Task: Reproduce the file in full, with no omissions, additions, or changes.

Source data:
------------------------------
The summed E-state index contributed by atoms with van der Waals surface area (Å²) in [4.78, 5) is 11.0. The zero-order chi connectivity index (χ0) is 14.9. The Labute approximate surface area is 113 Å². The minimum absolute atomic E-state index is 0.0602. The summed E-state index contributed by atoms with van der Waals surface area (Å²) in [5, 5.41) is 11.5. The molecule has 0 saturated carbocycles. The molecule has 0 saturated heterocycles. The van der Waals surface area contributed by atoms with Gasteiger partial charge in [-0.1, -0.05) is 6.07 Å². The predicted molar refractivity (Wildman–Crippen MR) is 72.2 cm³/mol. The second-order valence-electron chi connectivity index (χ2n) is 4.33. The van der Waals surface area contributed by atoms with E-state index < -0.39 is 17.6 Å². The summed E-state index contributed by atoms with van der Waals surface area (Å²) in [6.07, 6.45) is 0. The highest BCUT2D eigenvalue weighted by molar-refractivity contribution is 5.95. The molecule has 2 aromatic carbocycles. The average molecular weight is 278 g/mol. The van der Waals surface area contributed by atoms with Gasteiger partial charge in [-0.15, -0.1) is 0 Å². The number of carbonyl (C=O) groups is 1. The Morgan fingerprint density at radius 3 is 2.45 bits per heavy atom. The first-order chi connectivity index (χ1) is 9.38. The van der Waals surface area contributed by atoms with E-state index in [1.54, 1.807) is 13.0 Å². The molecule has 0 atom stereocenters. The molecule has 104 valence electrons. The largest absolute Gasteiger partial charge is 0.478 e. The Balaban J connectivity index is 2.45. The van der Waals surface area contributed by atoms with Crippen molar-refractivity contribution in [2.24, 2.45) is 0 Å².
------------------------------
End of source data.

The summed E-state index contributed by atoms with van der Waals surface area (Å²) in [4.78, 5) is 11.0. The zero-order chi connectivity index (χ0) is 14.9. The Labute approximate surface area is 113 Å². The minimum absolute atomic E-state index is 0.0602. The summed E-state index contributed by atoms with van der Waals surface area (Å²) in [5, 5.41) is 11.5. The molecule has 0 saturated carbocycles. The molecule has 0 saturated heterocycles. The van der Waals surface area contributed by atoms with Gasteiger partial charge in [-0.1, -0.05) is 6.07 Å². The predicted molar refractivity (Wildman–Crippen MR) is 72.2 cm³/mol. The second-order valence-electron chi connectivity index (χ2n) is 4.33. The van der Waals surface area contributed by atoms with E-state index < -0.39 is 17.6 Å². The summed E-state index contributed by atoms with van der Waals surface area (Å²) in [6.07, 6.45) is 0. The highest BCUT2D eigenvalue weighted by molar-refractivity contribution is 5.95. The molecule has 2 aromatic carbocycles. The average molecular weight is 278 g/mol. The van der Waals surface area contributed by atoms with Gasteiger partial charge in [-0.15, -0.1) is 0 Å². The number of carbonyl (C=O) groups is 1. The Morgan fingerprint density at radius 3 is 2.45 bits per heavy atom. The first-order chi connectivity index (χ1) is 9.38. The van der Waals surface area contributed by atoms with E-state index in [1.54, 1.807) is 13.0 Å². The molecule has 0 atom stereocenters. The molecule has 104 valence electrons. The largest absolute Gasteiger partial charge is 0.478 e. The Balaban J connectivity index is 2.45. The van der Waals surface area contributed by atoms with Crippen molar-refractivity contribution in [2.24, 2.45) is 0 Å².